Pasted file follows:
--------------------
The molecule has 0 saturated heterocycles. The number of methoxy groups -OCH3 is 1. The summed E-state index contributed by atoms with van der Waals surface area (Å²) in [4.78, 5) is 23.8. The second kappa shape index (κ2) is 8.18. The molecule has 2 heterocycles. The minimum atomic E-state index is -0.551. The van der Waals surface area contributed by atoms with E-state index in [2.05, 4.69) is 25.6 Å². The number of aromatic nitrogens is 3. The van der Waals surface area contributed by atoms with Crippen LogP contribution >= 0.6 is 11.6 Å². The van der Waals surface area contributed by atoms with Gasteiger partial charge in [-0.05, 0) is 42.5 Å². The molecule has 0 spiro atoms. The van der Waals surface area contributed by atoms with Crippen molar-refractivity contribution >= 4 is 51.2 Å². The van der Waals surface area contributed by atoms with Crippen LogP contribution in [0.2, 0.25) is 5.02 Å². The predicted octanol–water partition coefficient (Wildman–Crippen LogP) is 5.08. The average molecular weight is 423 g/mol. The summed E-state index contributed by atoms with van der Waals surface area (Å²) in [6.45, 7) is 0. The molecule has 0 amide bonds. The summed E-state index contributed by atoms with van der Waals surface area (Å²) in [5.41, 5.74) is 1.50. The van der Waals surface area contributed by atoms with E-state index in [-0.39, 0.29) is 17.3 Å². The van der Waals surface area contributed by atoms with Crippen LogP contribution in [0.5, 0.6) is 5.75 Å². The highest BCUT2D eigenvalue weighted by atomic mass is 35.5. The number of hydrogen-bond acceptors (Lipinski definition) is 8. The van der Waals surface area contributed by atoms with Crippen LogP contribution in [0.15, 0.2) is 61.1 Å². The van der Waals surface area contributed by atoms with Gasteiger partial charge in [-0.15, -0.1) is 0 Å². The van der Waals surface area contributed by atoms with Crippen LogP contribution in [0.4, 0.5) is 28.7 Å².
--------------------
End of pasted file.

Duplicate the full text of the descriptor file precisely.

The molecule has 0 saturated heterocycles. The number of methoxy groups -OCH3 is 1. The summed E-state index contributed by atoms with van der Waals surface area (Å²) in [4.78, 5) is 23.8. The second kappa shape index (κ2) is 8.18. The molecule has 2 heterocycles. The minimum atomic E-state index is -0.551. The van der Waals surface area contributed by atoms with E-state index in [2.05, 4.69) is 25.6 Å². The number of aromatic nitrogens is 3. The van der Waals surface area contributed by atoms with Crippen LogP contribution >= 0.6 is 11.6 Å². The van der Waals surface area contributed by atoms with Gasteiger partial charge in [-0.05, 0) is 42.5 Å². The molecule has 0 spiro atoms. The van der Waals surface area contributed by atoms with Crippen molar-refractivity contribution >= 4 is 51.2 Å². The van der Waals surface area contributed by atoms with Crippen LogP contribution in [0.2, 0.25) is 5.02 Å². The predicted octanol–water partition coefficient (Wildman–Crippen LogP) is 5.08. The average molecular weight is 423 g/mol. The summed E-state index contributed by atoms with van der Waals surface area (Å²) in [6.45, 7) is 0. The molecule has 0 amide bonds. The summed E-state index contributed by atoms with van der Waals surface area (Å²) in [5.41, 5.74) is 1.50. The van der Waals surface area contributed by atoms with E-state index in [-0.39, 0.29) is 17.3 Å². The van der Waals surface area contributed by atoms with Crippen LogP contribution in [0.5, 0.6) is 5.75 Å². The highest BCUT2D eigenvalue weighted by atomic mass is 35.5. The number of hydrogen-bond acceptors (Lipinski definition) is 8. The van der Waals surface area contributed by atoms with Crippen LogP contribution in [0.15, 0.2) is 61.1 Å². The van der Waals surface area contributed by atoms with Gasteiger partial charge in [-0.15, -0.1) is 0 Å². The van der Waals surface area contributed by atoms with Crippen LogP contribution in [0.4, 0.5) is 28.7 Å².